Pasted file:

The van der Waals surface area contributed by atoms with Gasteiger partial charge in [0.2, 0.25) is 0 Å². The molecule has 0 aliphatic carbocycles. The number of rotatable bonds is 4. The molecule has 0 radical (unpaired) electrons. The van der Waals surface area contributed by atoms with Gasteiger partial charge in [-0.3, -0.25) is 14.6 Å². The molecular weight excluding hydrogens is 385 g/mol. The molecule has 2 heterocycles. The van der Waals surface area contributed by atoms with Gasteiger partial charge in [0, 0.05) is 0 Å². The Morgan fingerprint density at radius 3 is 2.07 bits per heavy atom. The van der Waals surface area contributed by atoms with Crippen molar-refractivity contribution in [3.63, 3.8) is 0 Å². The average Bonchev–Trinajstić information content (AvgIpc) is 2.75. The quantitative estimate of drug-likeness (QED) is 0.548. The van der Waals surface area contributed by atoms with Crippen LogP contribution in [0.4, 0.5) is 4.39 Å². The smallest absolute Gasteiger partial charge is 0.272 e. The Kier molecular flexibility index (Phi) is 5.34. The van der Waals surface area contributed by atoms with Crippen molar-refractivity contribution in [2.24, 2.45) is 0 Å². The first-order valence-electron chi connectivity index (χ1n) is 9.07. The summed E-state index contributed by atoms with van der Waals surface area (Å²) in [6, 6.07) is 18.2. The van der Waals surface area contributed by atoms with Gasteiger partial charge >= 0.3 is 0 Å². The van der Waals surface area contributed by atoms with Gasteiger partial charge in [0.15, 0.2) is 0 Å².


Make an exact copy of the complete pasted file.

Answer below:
The van der Waals surface area contributed by atoms with Gasteiger partial charge in [0.2, 0.25) is 0 Å². The molecule has 0 aliphatic carbocycles. The number of rotatable bonds is 4. The molecule has 0 radical (unpaired) electrons. The van der Waals surface area contributed by atoms with Gasteiger partial charge in [-0.3, -0.25) is 14.6 Å². The molecular weight excluding hydrogens is 385 g/mol. The molecule has 2 heterocycles. The van der Waals surface area contributed by atoms with Gasteiger partial charge in [0, 0.05) is 0 Å². The Morgan fingerprint density at radius 3 is 2.07 bits per heavy atom. The van der Waals surface area contributed by atoms with Crippen molar-refractivity contribution in [3.63, 3.8) is 0 Å². The average Bonchev–Trinajstić information content (AvgIpc) is 2.75. The quantitative estimate of drug-likeness (QED) is 0.548. The van der Waals surface area contributed by atoms with Crippen LogP contribution in [0.4, 0.5) is 4.39 Å². The smallest absolute Gasteiger partial charge is 0.272 e. The Kier molecular flexibility index (Phi) is 5.34. The van der Waals surface area contributed by atoms with Crippen molar-refractivity contribution in [2.24, 2.45) is 0 Å². The first-order valence-electron chi connectivity index (χ1n) is 9.07. The summed E-state index contributed by atoms with van der Waals surface area (Å²) in [6, 6.07) is 18.2. The van der Waals surface area contributed by atoms with Gasteiger partial charge >= 0.3 is 0 Å². The van der Waals surface area contributed by atoms with Gasteiger partial charge in [0.15, 0.2) is 0 Å².